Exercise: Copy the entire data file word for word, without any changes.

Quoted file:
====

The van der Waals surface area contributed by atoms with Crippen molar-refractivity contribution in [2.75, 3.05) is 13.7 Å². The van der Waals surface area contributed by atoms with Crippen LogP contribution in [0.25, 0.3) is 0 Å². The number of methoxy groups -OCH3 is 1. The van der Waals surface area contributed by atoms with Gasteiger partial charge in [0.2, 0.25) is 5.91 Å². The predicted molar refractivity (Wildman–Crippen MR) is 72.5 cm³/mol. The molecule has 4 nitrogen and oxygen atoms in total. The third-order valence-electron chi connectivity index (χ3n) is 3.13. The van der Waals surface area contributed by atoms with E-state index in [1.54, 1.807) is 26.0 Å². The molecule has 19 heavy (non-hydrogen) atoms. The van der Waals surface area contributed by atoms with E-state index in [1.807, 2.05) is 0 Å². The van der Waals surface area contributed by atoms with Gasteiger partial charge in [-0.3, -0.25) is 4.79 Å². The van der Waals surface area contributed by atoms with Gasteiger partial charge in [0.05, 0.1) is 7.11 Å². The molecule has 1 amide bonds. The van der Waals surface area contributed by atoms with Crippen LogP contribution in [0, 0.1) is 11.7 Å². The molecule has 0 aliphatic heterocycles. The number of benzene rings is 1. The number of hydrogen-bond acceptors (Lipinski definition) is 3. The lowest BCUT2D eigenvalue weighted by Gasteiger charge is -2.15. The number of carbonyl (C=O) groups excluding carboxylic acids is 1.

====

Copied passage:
The van der Waals surface area contributed by atoms with Crippen molar-refractivity contribution in [2.75, 3.05) is 13.7 Å². The van der Waals surface area contributed by atoms with Crippen LogP contribution in [0.25, 0.3) is 0 Å². The number of methoxy groups -OCH3 is 1. The van der Waals surface area contributed by atoms with Gasteiger partial charge in [0.2, 0.25) is 5.91 Å². The predicted molar refractivity (Wildman–Crippen MR) is 72.5 cm³/mol. The molecule has 4 nitrogen and oxygen atoms in total. The third-order valence-electron chi connectivity index (χ3n) is 3.13. The van der Waals surface area contributed by atoms with E-state index in [1.54, 1.807) is 26.0 Å². The molecule has 19 heavy (non-hydrogen) atoms. The van der Waals surface area contributed by atoms with E-state index in [1.807, 2.05) is 0 Å². The van der Waals surface area contributed by atoms with Gasteiger partial charge in [-0.3, -0.25) is 4.79 Å². The van der Waals surface area contributed by atoms with Gasteiger partial charge in [0.05, 0.1) is 7.11 Å². The molecule has 1 amide bonds. The van der Waals surface area contributed by atoms with Crippen LogP contribution in [0, 0.1) is 11.7 Å². The molecule has 0 aliphatic heterocycles. The number of benzene rings is 1. The number of hydrogen-bond acceptors (Lipinski definition) is 3. The lowest BCUT2D eigenvalue weighted by Gasteiger charge is -2.15. The number of carbonyl (C=O) groups excluding carboxylic acids is 1.